Marc Folk, left, art in public places coordinator, and Bill Chapin look over some of the art stored at Mr. Chapin's frame shop on Adams Street.
Allan Detrich Enlarge
Most residents don't know it, but the city of Toledo owns about 40 original oil and watercolor paintings, photographs, fiber works, and prints - a lesser-known collection within the “public art” program that keeps 44 sculptures in city streets, buildings, and parks.
Unlike the sculptures, no one has seen the pictures for several months because they've spent the past year in a closet at an Adams Street picture framing shop.
There are no Rembrandts in the bunch, but the collection is a survey of Toledo-produced art reaching back to 1979.
“This is public art. This belongs to the people of Toledo,” said Bill Chapin, a member of the Art in Public Buildings committee of the Arts Commission of Greater Toledo who is storing the work in his frame shop.
“It came here after a big push to repair and reframe it all, but so far, it's not been put back up. I look forward to when they come and take it out of here. It belongs out where people can see it,” he said.
If all goes to plan, the taxpayer-funded art will be out of the dark and on the walls at One Government Center, Toledo Municipal Court, the Toledo-Lucas County Health Department, and five other buildings by summertime.
The pictures were taken down in 1998 for a special Arts Commission anniversary exhibit, said Public Art Coordinator Marc Folk. Some were damaged, faded, or just needed sprucing up, so the commission spent $20,772 and three years putting them back into shape, labeling, cataloging, and surveying each office and boardroom so the art can be better displayed, tracked, and maintained.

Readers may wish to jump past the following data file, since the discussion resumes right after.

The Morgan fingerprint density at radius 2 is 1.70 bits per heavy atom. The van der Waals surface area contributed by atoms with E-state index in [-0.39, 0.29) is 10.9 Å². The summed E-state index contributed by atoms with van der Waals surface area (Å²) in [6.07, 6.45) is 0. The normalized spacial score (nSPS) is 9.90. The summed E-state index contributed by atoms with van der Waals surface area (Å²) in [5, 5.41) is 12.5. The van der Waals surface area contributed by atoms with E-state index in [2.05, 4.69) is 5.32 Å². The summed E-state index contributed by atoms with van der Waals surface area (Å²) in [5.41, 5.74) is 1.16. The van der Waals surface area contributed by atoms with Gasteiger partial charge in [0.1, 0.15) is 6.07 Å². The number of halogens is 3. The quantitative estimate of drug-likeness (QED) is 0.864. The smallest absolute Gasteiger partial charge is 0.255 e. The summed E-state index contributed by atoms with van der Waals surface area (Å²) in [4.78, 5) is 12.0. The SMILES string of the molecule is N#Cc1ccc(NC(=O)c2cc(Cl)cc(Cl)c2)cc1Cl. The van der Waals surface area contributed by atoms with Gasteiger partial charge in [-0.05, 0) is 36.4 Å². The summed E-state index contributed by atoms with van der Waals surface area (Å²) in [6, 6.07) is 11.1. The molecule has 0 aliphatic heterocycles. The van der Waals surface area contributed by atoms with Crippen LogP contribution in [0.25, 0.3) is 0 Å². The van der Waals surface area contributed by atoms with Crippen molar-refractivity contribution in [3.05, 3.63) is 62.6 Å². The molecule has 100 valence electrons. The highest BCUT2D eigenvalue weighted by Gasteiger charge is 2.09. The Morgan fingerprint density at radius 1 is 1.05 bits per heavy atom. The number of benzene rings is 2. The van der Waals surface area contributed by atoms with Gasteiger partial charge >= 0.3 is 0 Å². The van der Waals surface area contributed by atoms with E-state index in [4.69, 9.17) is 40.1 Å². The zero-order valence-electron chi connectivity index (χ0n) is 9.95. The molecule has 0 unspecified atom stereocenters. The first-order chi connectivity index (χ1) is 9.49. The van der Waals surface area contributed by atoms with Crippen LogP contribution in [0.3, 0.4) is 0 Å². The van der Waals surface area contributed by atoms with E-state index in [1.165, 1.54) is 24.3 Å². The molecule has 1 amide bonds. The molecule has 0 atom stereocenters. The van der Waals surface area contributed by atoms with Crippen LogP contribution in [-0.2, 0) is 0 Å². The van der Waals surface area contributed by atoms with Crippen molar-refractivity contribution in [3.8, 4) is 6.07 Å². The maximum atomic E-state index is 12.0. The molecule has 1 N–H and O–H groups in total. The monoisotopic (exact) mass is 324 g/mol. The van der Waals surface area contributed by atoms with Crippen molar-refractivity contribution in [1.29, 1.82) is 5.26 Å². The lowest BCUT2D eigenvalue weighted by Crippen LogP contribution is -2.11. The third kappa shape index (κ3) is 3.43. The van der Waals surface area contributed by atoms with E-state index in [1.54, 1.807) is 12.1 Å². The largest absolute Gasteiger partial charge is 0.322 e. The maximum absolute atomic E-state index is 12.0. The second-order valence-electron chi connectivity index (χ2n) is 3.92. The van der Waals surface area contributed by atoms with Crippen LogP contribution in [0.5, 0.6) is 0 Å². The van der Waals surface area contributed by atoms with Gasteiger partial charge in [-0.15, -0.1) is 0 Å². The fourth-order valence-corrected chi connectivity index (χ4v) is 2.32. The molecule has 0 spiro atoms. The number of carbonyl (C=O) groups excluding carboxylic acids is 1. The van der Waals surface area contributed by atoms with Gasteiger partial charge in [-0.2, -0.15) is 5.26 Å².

Since 1980, volunteers from the Arts Commission bought art from local painters, photographers, glassblowers, and printmakers, some part of the annual Toledo Area Artists' “May Show” at the Toledo Museum of Art. These prize-winning pictures are supposed to rotate every two years through public areas of city-owned buildings. It didn't quite turn out that way. “Some ended up inside individual offices,” Mr. Folk said.
“Sometimes, when administrations changed and someone new moved in, they decided that they hated that picture. So they took it down and stashed it behind a filing cabinet. Or they traded it with someone else's picture. It was a real challenge locating them all,” Mr. Chapin added.
“And some people tend to take them on as their own property,” said Mike Duket, head of the Art in Public Buildings committee. “We knew we had to inventory them all, get their images into a database, get them up on a web site so people can enjoy them.”
No picture escaped the big roundup, Mr. Chapin said. “We even ended up with a couple of extra things we didn't know we had,” he said.
A few items were mounted recently in the lobby of City Council chambers at One Government Center, and more are to reappear soon, Mr. Folk said.
For now, the 28-year-old administrator's plate is full of pushing a $216,395 public art budget past the planning commission and council, raising money for artwork at Fifth Third Field, finishing up a Vietnam veterans memorial, and soliciting 4,500 artists for an online database. “Art has an impact on the public,” Mr. Folk said.
“You can go to pay your water bill and never notice the painting on the wall. But if that wall is left blank, you've had no experience of art at all. We want to give regular people opportunities to experience art every day, along with their water bill.”
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